We are aware of two state OSHA cases over this rule. Both involved holding poles, and one was a cut-and-kick. In the construction case, the operator was holding a tag line when he got off the boom for a second digger swinging in a crossarm. Rigging failed, they lost the arm and two people went to the hospital. OSHA prevailed and cited the company under the cranes and derricks standard. In both cases, the crews did not address leaving the seat during their tailboards. In any event, leaving a suspended load should be well-examined beforehand as there is an obvious element of risk. It can be and is done safely every day, but there are rules, and we need to understand and follow them for good reason.
Q: What are the rules requiring a utility to install high-voltage signs on their jointly owned wood poles?
A: With any facilities owned by a utility, prevailing conditions and difficulty of access determine when warning signs are required. The basis for a warning sign is when hazardous facilities are accessible to unqualified persons who might not recognize a hazard exists. With access to facilities, there also is the condition known as “reasonable person,” where access is at ground level and low level of difficulty signs are required. These are locations – usually behind enclosures or barriers – that can be breached or crossed with moderate effort, like substations, vault doors and aerial banks on a ground-level pad that can be reached over.
The ANSI sign standards don’t specify exactly when signs are required, but they do have placement conditions. Where a fenced-in facility contains exposed electrical equipment, sign placement and size should be such that the sign can be observed and read at a safe distance from the hazard. Section 110 of the National Electrical Code contains requirements for conspicuous signage on entrances to rooms and other guarded locations that warns against entry by unqualified persons. Part C of Section 110 has the same requirements for high-voltage enclosures. The National Electrical Safety Code requires safety signs at the entrances and gates of substations and on the exterior length of fences and walls. Part 217 of the NESC addresses what are described as “readily climbable” structures. These include lattice structures that have braces that can be used as steps and climbed by almost anyone. The rule for these structures requires barriers as well as safety signs above the barriers warning of the electrocution hazards. All of these spaces are of some relative access at ground level. Normally, untrained persons could not ascend a pole without training, equipment or unusual effort.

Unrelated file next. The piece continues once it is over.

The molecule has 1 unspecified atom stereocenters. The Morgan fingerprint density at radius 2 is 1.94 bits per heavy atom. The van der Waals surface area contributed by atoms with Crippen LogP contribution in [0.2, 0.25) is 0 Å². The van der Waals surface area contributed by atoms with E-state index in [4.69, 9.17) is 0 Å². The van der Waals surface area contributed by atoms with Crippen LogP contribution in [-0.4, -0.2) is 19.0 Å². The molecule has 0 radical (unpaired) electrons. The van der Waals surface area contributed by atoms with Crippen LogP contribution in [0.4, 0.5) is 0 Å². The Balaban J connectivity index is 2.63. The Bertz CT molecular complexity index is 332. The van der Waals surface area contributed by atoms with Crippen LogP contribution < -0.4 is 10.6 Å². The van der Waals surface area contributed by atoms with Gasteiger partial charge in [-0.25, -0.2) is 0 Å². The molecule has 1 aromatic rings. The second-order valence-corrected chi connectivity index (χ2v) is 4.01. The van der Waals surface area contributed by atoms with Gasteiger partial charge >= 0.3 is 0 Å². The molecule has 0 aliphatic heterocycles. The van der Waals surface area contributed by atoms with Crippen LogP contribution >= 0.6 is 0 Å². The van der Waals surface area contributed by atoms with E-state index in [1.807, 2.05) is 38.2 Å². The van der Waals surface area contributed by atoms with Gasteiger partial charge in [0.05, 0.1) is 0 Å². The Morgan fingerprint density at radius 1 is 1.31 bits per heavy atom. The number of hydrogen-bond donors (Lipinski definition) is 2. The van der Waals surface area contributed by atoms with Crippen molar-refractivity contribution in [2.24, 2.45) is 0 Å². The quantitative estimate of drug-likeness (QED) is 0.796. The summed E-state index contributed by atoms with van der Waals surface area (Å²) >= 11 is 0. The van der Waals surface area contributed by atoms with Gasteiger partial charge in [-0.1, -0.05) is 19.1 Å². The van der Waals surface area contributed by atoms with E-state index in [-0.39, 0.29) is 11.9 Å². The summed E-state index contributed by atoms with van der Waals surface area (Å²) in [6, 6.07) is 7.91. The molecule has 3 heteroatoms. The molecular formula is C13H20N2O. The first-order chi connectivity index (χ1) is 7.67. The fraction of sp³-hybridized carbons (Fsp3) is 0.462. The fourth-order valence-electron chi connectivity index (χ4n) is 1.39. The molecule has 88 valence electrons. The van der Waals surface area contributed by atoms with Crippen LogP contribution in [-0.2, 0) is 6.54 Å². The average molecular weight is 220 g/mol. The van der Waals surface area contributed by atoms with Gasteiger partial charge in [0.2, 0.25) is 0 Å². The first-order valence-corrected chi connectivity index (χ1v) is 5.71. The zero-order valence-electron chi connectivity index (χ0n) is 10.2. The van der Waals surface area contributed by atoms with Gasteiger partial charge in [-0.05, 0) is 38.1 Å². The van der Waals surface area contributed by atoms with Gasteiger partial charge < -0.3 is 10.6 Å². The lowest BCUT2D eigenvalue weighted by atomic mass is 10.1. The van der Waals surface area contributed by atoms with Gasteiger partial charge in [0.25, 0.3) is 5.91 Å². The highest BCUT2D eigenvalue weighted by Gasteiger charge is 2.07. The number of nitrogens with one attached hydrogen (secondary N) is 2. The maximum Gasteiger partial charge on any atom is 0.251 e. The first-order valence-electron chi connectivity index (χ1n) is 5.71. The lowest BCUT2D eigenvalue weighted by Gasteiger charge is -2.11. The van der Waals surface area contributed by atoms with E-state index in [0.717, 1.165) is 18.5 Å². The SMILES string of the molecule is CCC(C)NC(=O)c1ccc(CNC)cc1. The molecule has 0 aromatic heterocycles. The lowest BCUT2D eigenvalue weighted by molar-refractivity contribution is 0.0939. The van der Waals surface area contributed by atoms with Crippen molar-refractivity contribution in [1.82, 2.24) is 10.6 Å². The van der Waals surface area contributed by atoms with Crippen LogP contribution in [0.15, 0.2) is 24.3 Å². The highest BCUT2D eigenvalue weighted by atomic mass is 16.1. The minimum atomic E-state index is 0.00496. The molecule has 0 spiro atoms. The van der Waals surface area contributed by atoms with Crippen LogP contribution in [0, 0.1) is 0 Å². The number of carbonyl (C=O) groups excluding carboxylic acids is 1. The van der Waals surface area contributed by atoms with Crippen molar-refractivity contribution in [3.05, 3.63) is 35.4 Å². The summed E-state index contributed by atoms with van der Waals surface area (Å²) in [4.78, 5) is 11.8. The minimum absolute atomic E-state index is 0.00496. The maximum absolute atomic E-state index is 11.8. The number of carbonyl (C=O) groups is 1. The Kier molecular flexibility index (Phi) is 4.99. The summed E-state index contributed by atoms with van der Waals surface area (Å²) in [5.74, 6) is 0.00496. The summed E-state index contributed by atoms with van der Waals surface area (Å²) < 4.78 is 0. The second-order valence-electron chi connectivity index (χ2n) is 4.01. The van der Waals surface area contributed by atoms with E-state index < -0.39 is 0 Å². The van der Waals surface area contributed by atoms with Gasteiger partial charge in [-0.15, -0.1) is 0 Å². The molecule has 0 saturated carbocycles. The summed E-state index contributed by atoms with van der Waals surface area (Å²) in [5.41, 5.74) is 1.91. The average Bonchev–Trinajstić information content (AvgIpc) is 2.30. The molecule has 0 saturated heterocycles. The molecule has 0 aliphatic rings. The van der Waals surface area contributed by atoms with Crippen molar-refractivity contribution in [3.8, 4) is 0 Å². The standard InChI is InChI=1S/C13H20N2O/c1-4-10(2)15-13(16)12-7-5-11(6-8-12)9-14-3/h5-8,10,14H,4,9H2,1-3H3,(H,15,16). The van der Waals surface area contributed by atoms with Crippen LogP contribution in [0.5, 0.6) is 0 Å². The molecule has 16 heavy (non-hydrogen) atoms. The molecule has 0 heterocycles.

To summarize, poles – unless they have steps installed at ground-access level – cannot be readily accessed except by trained persons who are expected to recognize the hazards noted above. So, for that reason, warning signs normally are not required on poles or structures. It’s up to the owner to decide if their facilities are accessible to untrained persons who would not normally be able to recognize a hazardous condition.
Q: Can an extendable hot stick or switch stick be used from the ground with direct contact to transmission conductors? We have extendable sticks marked by foot/inch and can’t find the manufacturer’s prohibition against such use. How do we decide what to do?